The best of 2014

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Running a little late with the list but whatever, great music doesn’t go stale. So without further adieu.

The top five:

#1 The Mahones: The Hunger & The Fight (Part 1)

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Twenty five years on and more tour miles driven then the rest of the entire Celtic-punk scene combined, The Mahones on The Hunger & The Fight still have the enthusiasm of a band in the studio for the first time (but thankfully the 25 years and many albums under their belt studio experience).

Read the full review here


#2 Whiskey of the Damned: Monsters are Real whiskey of the damned  

I’ll go out on a limb and say McCarthy has the finest voice in Celtic-punk (and that includes Dave King), maybe Van the Moan threw in a few vocal lessons to boot. Of course a good voice won’t do it alone, the band are tight as f#*k, loud and fast and the songs first class and while still fast and trashy

 

Read the full review here


 

#3 Blood or Whiskey: Tell The Truth And Shame The Devil bow

Pissed and angry but still a party. Its great to have’em back.

 

 

 

 

 

 

 

Read the full review here


 

#3 Kilkenny Knights: Brady’s Pub Tales download

Honestly not a bad song over the entire almost hour of music and more then a few that could wake the dead and induce them into jig.

 

 

 

 

 

Read the full review here


 

#5 (joint) Black 47: Last Call

#5 (joint) Black 47: Rise Up – The Political Songs B4716CD_lg                   Black 47 Last Call

Black 47 hung up their green suede shoes in November, 2014 after 25 years of hard jigging and gigging. Two albums were released in 2014; Last Call, their final original album, full of fresh and originals ideas and, Rise Up – The Political Songs, a collection of, well, political songs as a reminder of how good this band was.

 

 

 

 

 

 

 

 

 

Rise Up – Read the full review here

Last Call – Read the full review here


 

The best of the rest (in no particular order):


 

The Pourmen: Too Old to Die Young

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Read the full review here


 

Finnegan’s Hell: Drunk, Sick And Blue

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Read the full review here


 

Craic: Amongst the Mischief and Malarkey

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Read the full review here


 

Wages of Sin: Queensbury Rules

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Read the full review here


 

Bastard Bearded Irishmen: Rise of the Bastard

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Read full review here


 

The Biblecode Sundays: Live Near Abbey Road (Park Royal)

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Read full review here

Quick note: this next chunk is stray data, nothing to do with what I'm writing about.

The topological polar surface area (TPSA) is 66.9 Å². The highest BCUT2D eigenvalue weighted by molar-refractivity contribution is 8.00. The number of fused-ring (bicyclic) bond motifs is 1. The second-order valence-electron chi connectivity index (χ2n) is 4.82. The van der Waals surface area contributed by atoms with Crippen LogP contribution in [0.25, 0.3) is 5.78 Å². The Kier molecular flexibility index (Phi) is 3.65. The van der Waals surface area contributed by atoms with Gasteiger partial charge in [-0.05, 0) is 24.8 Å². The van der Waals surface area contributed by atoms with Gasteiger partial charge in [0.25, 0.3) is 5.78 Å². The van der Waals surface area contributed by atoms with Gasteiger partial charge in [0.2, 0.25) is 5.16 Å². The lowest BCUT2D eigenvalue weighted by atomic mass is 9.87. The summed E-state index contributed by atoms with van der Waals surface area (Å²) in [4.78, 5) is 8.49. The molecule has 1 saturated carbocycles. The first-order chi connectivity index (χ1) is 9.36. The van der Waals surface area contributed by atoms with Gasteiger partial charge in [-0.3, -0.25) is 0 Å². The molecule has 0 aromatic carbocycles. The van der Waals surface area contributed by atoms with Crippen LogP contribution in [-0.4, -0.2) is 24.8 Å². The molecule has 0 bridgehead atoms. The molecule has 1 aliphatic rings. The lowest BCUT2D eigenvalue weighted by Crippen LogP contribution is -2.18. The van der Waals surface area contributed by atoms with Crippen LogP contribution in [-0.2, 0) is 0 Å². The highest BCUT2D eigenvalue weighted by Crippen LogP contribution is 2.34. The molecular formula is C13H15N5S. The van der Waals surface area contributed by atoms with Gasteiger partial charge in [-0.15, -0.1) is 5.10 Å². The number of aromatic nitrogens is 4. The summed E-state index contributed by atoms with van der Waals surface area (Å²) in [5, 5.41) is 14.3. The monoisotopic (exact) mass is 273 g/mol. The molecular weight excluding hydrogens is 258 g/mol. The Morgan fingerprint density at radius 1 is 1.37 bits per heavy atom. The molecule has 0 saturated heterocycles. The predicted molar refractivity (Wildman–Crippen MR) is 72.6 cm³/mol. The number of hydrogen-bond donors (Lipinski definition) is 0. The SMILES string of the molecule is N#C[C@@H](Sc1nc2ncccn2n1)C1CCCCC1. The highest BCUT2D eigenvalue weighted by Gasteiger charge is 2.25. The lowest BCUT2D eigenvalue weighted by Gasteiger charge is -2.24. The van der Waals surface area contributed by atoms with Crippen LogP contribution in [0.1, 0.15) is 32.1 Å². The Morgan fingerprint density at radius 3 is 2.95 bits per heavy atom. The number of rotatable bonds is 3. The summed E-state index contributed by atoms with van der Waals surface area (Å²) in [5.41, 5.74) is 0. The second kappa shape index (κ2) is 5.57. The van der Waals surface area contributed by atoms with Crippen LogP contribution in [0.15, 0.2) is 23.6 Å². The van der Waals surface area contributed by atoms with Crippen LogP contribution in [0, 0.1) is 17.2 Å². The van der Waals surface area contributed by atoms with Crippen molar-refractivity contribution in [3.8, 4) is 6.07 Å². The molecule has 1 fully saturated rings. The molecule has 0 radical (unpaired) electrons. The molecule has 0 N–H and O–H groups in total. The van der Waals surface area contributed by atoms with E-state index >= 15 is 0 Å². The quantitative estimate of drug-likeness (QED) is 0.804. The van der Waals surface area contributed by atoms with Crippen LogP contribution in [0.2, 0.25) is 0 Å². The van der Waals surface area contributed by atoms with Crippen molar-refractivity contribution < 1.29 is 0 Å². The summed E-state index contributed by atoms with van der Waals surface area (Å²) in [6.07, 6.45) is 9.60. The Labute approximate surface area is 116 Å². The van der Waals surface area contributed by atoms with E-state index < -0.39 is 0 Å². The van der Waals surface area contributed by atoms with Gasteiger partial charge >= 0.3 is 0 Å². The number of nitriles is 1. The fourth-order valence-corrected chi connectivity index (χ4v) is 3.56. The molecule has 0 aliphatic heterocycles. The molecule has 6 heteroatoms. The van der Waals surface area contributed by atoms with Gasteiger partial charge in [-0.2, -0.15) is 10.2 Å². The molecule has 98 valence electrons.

Bodh’aktan: Against Winds and Tides

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Read full review here


 

Best of ballads and folk:


 

Irish Whispa: Irish Whispa

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Read full review here


 

The Canny Brothers Band: The Guinness Situation

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Read full review here


 

Hugh Morrison: Scotland is Free

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Read the full review here


 

The Fenian Sons: 617

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Read the full review here


Punk rock shout out


The Hex Bombs: Everything Earned

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Read full review here 


 

DVD:


 

 

Greenland Whalefishers: 20 Years Of Waiting (DVD)

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 Read full review here


 

And a very special shout out.

Radiators from Space: Sound City Beat

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Whiskey of the Damned: Monsters are Real

Whiskey of the Damned are a Wisconsin based Celtic-punk outfit fronted by Irishman Eoin McCarthy. Not sure how an Irish man could end up in Wisconsin other than getting lost on the way to Chicago but Eoin’s bio has it that he has a long musical history staring playing at 9 with his farther Irish singer Finbar McCarthy and even getting guitar lessons along the line from Van Morrison – no mention of being lost though.

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Now the first thing that strikes me about the Monsters are Real album is the band photo on the back, the band are in make-up, horror punk Misfits meets Alice Cooper make up. I’m not sure if Whiskey of the Damned are starting a new genre Celtic-Horror-Punk or if the face paint is just a play on the album name. Kind of hoping that it’s for real (though poking around the web I only see live pictures sans the grease paint).

It took me a few spins to start getting into Monsters are Real, initially I heard fast Celtic punk that reminds me of Flogging Molly meeting Lexington Field – fast and trashy but with a fiddle that says more Mid-West then West Cork. Then after those initial spins I notice something I should have picked up on the first spin that being the sheer power and quality of McCarthy’s voice, boy can this guy sing – power, clarity and passion like you wouldn’t believe. I’ll go out on a limb and say McCarthy has the finest voice in Celtic-punk (and that includes Dave King), maybe Van the Moan threw in a few vocal lessons to boot. Of course a good voice won’t do it alone, the band are tight as f#*k, loud and fast and the songs first class and while still fast and trashy

A real monster of an album

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